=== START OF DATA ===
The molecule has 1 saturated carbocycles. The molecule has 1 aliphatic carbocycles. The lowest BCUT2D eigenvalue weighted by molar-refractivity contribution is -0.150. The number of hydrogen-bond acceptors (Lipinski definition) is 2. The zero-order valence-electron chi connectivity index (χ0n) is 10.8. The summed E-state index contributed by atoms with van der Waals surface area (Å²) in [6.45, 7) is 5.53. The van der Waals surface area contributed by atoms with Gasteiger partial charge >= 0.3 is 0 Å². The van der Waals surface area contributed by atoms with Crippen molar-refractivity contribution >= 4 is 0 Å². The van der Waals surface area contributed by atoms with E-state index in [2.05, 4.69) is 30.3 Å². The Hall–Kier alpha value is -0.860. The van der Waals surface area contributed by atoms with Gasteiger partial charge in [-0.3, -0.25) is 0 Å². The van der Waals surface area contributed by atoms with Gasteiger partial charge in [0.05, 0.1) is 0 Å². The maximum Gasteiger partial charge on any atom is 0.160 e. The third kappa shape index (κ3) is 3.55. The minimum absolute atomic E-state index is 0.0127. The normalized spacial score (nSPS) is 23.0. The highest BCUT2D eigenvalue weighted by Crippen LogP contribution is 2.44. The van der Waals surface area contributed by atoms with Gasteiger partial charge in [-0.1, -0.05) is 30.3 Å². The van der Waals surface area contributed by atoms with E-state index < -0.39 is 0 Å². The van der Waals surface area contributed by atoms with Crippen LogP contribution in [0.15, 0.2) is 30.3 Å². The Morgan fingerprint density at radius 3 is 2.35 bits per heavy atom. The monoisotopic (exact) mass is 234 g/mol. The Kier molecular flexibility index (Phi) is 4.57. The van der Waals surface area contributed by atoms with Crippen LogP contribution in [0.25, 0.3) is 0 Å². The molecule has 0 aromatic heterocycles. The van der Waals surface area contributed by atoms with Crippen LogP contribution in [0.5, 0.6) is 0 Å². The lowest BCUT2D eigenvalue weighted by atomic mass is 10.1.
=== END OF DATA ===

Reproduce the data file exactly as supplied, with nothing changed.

The molecule has 1 saturated carbocycles. The molecule has 1 aliphatic carbocycles. The lowest BCUT2D eigenvalue weighted by molar-refractivity contribution is -0.150. The number of hydrogen-bond acceptors (Lipinski definition) is 2. The zero-order valence-electron chi connectivity index (χ0n) is 10.8. The summed E-state index contributed by atoms with van der Waals surface area (Å²) in [6.45, 7) is 5.53. The van der Waals surface area contributed by atoms with Gasteiger partial charge >= 0.3 is 0 Å². The van der Waals surface area contributed by atoms with Crippen molar-refractivity contribution >= 4 is 0 Å². The van der Waals surface area contributed by atoms with E-state index in [2.05, 4.69) is 30.3 Å². The Hall–Kier alpha value is -0.860. The van der Waals surface area contributed by atoms with Gasteiger partial charge in [-0.3, -0.25) is 0 Å². The van der Waals surface area contributed by atoms with Gasteiger partial charge in [0.05, 0.1) is 0 Å². The maximum Gasteiger partial charge on any atom is 0.160 e. The third kappa shape index (κ3) is 3.55. The minimum absolute atomic E-state index is 0.0127. The normalized spacial score (nSPS) is 23.0. The highest BCUT2D eigenvalue weighted by Crippen LogP contribution is 2.44. The van der Waals surface area contributed by atoms with Gasteiger partial charge in [-0.1, -0.05) is 30.3 Å². The van der Waals surface area contributed by atoms with E-state index < -0.39 is 0 Å². The van der Waals surface area contributed by atoms with Crippen LogP contribution in [0.15, 0.2) is 30.3 Å². The Morgan fingerprint density at radius 3 is 2.35 bits per heavy atom. The monoisotopic (exact) mass is 234 g/mol. The Kier molecular flexibility index (Phi) is 4.57. The van der Waals surface area contributed by atoms with Crippen LogP contribution in [0.25, 0.3) is 0 Å². The molecule has 0 aromatic heterocycles. The van der Waals surface area contributed by atoms with Crippen LogP contribution in [0.5, 0.6) is 0 Å². The lowest BCUT2D eigenvalue weighted by atomic mass is 10.1.